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Accessories Reviews

EPSON Stylus Photo R1900 Review

Ernesto Santos (esantos)


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INTRODUCTION

R1900-HO_noIn

EPSON Stylus Photo R1900

Epson has earned a stellar reputation in the inkjet photo printer market with their series of excellent printers aimed at both the professional photographer and the enthusiast. A perennial leader in inkjet technology, they have continually set the standard by which all other manufacturers are fairly, or not so fairly judged. This position as leader in the market has given them the advantage of having a very influential hand in which direction the technology will move. To Epson’s credit they have rarely taken the wrong path. So it was with some surprise that a few years ago they took a bold step with the release of the R800, an 8.5-inch wide printer with a unique set of inks. For the first time we had an inkjet printer that was specifically designed and optimized to print on glossy and luster resin coated (RC) photo papers. The colors in the ink set were a little different too. Instead of the usual magenta and light magenta, cyan and light cyan shades, this printer came with a red and blue ink to compliment the magenta and cyan shades. This promised vibrant color prints at a level we had not seen before from pigment inkjet printers.


 

Additionally, this printer came with one other ink cartridge that really wasn’t filled with ink at all. Epson calls this new substance “Gloss Optimizer”, a clear laminate designed to provide a coating over the entire print even in areas of the surface where no ink is present. This optimizer coating makes the print surface more durable and resistant to scratching but it also serves to coat areas in the image that is represented as white; or absent of color and thus ink. This new approach was incorporated to reduce gloss differential, a phenomenon where these areas without ink exhibit a different level of reflectance than the ink coated areas creating artifacts that resemble splotches. This optimizer is only effective when printing on glossy and luster papers and has no benefit when printing on matte papers.

Soon after the R800 release the R1800 came along, a 13-inch printer utilizing the same UltraChrome Hi-Gloss inks. For the first time Epson was now offering two models in the 13-inch class using archival pigment inks, the R1800, and the R2400, a printer designed to produce gallery quality prints on fine art matte papers as well as on traditional photo papers. Yet, the R1800 continued to gain a following particularly with photographers looking for the high gloss look in their prints. By this time it was becoming evident that Epson had again tapped into a niche in the market and was again driving changes in technology.

UltraChrome-Hi-Gloss2-logo

 


FEATURES

Today we now have the replacement of the R1800, the R1900, and this is the subject of this review. With the R1900 Epson is building on the success of the R800/R1800 with a few advancements and notable changes to the ink set. The R1900 uses the new generation UltraChrome Hi-Gloss 2 inks. The blue ink is gone - now replaced with an orange ink and the red ink has been improved. The addition of the orange tone and improved red tone produce much better skin tones and expands the printers color gamut creating the subtle gradations on prints that we see in real life. In addition to this the Gloss Optimizer has also been improved to provide even more protection for the printed surface while virtually eliminating gloss differential artifacts. Finally, Epson continues to include the convenient auto-switching of black inks from matte black to photo black allowing the use of either glossy coated media or fine art matte papers.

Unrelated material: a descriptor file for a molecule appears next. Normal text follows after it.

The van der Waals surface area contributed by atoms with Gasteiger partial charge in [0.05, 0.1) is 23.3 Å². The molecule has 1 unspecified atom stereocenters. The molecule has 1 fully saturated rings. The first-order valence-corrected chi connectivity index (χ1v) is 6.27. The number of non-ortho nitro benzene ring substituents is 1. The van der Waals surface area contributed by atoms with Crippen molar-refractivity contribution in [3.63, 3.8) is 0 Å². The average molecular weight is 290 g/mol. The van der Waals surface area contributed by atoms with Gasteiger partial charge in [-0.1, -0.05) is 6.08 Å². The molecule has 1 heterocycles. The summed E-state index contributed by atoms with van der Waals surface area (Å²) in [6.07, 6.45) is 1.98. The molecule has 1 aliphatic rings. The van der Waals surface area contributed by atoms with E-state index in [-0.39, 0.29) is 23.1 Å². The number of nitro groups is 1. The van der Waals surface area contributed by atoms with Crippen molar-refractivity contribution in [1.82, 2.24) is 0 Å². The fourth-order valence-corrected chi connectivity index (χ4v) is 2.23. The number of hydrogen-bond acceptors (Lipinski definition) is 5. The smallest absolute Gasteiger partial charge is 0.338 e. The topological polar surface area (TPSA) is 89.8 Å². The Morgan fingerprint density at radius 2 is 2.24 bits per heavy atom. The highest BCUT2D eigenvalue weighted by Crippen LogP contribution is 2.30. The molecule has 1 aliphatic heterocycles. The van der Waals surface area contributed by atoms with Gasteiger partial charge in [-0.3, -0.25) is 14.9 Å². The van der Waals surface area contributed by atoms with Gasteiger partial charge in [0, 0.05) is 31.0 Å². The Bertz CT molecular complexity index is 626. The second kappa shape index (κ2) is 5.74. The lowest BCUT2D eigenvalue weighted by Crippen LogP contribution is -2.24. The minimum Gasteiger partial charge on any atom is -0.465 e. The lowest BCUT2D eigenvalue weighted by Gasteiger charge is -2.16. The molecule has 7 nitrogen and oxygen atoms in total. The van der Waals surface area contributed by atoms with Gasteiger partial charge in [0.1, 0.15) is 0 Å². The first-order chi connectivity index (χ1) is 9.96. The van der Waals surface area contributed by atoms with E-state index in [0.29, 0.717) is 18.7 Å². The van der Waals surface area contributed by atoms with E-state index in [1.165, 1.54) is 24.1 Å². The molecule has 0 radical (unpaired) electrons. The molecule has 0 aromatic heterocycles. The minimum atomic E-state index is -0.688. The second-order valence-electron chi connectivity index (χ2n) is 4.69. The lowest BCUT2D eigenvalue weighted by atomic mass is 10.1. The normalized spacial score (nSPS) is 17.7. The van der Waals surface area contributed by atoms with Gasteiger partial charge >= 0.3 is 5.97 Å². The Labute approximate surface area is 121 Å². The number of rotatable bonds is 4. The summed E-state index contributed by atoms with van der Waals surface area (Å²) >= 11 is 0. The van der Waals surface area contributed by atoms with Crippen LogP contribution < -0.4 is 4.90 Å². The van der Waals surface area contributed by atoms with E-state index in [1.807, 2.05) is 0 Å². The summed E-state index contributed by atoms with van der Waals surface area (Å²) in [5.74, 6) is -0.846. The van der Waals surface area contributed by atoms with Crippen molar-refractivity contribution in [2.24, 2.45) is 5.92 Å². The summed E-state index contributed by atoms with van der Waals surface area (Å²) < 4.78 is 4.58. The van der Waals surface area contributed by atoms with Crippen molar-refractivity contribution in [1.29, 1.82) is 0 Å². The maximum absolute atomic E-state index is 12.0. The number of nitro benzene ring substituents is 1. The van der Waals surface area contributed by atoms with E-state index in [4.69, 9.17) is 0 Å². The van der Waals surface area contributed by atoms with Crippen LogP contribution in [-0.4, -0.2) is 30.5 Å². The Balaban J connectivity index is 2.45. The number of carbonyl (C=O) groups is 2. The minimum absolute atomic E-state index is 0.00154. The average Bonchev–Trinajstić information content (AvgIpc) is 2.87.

Radiance-Logo

 

While improving the inks is always a good thing there are other important upgrades under the hood of the R1900. Epson color scientists have teamed up with researchers from the Rochester Institute of Technology (RIT) to jointly develop their new Radiance Technology which optimizes how the inks are mixed to take full advantage of the increased gamut creating more consistency in color in a variety of print viewing lighting environments and to reduce grain and improve color transitions resulting in seamless color gradations.

Other improvements in the R1900 include faster print speeds, increased media handling, the ability to connect the printer to two computers simultaneously, more accurate printer calibration at the factory for print consistency, and a built-in sensor to automatically align the print heads, conduct nozzle checks, and correct any clogging .

Lastly the printer can handle a wide variety of papers in many sizes from 4x6 inches up to 13x19 inches. There is a separate attachment for rear feeding heavy, thick papers as well as attachments for roll papers, and a tray for printing directly onto printable CD/DVDs.

(0 Votes )
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Originally written on September 7, 2010

Last updated on June 7, 2016

13 comments

User on July 17, 2011

Can you comment on how the color and printing of the R1900 compares to the older P2000? Thanks.

Ernesto Santos (esantos) on February 13, 2011